11. Jacob Madsen

    How on earth a learned and highly regarded person like you Kevin that I for much of what you say hold in high esteem can purely look at this from one side/aspect is a puzzle to me.

    ‘ In fact, for most candidates a virtual experience is of greater value’ – hmmm who says so, what is the evidence behind this?
    Perhaps and in respect to video interview as an element of process but as a whole, – I have my very serious doubts.

    An old saying goes ‘people buy from people’ and as much as a process can be automated and much may be done virtually, what about the candidate experience? – the single element that I see being completely absent here, and the element that ultimately makes all stand or fall. The article you write is purely focused on the employer/agency side of things and sure a lot can be done to cut out the human interaction. However ask yourself and for that matter majority of candidates what they would feel about a ‘virtual process’ rather than a ‘live’ and I will put my head on the block that 90% would prefer there to be some real F2F interaction. This is about so much more and deeper than the process itself, but as much about what one as a candidate pick up throughout the ‘journey’ It is about the ‘atmosphere’ about the greeting from the receptionist through to the small talk and the before and and after interview hiring manager interaction, – in short it is about whether one as a candidate get the impression and the ‘feel’ for whether a place is one where someone would like to work. As much as there may advocacy for attempting to streamline and automate, we human beings hold elements and structures that mean that we need to see, hear and sense whether something is right or not for us to feel convinced, comfortable and willing to either give up what we have and/or make compromises to set up in order to take a job.
    That requires an element beyond what can make the process simpler, smarter and more efficient, and is the reason why we have so many elements in our lives that we could cut out but that we do not as they are part of ‘the game’ and the culture of being human beings.
    I see this as being similar to trying to make to people meet and like each other (fall in love) without the element of courtship, and I wonder where and how that may ever be possible.
    I for one would never ever consider a role or working for a company without at least 1 perhaps 2 personal interactions.
    This may look good on paper and in theory, I wonder who will sign up up to in reality.

  12. David Sarnowski

    @Jacob I think you raise some great questions, but let me throw one back to you. How would a candidate feel with a virtual interaction versus no interaction? I don’t mean that to sound snarky at all, I am just posing a follow up.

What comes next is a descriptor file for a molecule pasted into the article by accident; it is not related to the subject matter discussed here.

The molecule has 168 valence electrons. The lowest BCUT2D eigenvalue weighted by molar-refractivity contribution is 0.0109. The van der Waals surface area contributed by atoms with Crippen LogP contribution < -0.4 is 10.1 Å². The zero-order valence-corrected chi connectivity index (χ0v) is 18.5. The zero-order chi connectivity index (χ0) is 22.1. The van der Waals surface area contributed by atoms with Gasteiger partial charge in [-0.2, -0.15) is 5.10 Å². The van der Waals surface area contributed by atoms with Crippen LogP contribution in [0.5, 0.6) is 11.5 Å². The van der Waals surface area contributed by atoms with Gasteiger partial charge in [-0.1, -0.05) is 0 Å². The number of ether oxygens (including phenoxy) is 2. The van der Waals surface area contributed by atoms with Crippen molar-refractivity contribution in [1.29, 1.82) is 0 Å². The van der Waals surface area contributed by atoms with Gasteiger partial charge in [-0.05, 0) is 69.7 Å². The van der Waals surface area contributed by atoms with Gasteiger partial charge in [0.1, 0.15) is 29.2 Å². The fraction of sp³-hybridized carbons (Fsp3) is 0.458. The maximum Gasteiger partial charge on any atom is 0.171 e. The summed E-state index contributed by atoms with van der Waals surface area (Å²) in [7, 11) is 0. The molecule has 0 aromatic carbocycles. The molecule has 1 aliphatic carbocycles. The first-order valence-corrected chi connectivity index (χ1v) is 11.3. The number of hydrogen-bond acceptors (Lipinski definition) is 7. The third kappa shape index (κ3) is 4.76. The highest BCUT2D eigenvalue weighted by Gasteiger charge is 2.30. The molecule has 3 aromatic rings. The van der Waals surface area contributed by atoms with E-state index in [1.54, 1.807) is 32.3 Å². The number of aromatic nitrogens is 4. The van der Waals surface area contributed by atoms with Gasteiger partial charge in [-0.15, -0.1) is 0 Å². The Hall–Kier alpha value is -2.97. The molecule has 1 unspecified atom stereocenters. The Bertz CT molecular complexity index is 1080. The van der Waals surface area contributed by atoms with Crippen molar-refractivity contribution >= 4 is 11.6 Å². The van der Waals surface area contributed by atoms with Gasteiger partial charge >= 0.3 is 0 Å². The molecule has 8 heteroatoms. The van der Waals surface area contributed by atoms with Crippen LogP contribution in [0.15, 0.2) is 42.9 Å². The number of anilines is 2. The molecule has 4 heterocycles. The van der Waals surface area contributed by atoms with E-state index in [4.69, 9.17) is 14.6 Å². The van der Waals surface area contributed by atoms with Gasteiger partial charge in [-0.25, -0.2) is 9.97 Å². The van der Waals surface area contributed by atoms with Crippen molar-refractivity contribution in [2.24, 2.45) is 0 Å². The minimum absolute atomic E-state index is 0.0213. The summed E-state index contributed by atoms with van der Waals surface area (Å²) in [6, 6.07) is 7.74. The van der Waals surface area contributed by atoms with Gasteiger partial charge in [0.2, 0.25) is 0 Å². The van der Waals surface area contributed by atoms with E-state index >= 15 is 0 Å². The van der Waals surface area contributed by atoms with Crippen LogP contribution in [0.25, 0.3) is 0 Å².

I think Kevin’s article is good in that it stretches us to think.

    I talk to a lot of people who say they value a “high touch” process, but will dismiss 75% of candidates without ever giving them the chance to utter a word. They flip over the resume for a second and move on. A lot of times without the courtesy of sending an email to the candidates they dismiss. They don’t do this because they are bad people, they do it because they do not have the resources (time, staff or technology) to do something different.

    I truly believe the best solution is one that combines both elements. Use virtual tools to give more candidates more opportunities to engage and stand out. Use virtual tools to connect with people who are geographically disparate. Use in-person engagements to finalize decisions on both sides.

  13. Kevin Wheeler

    Thanks for your comment, Jacob. We all have personal preferences and biases, but many candidates I have spoken with have no problem with a virtual process and, in fact, may prefer it to the time consuming and often unfruitful traditional process. Several of the commenters above agree and they are practitioners who do virtual recruiting regularly. Hundreds of people are hired virtually every year and never meet their hiring manager or visit the corporate site or meet a recruiter. And, they are productive and happy employees. There is no one best way and I urge you to think out-of-the box a bit.

  14. Jacob Madsen

    Thank you for response Kevin. Discussions and arguments are only really valid if backed up by stats and evidence why as such anything not quantified stand with little true value unless backed up. As such and until data can be produced, I remain skeptical as to how many ‘thousands’ that actually like and favour a faceless process. I am all for thinking alternatively and outside the box, a faceless recruitment process does to me go near the opposite way of ehancing brand, EVP and candidate experience.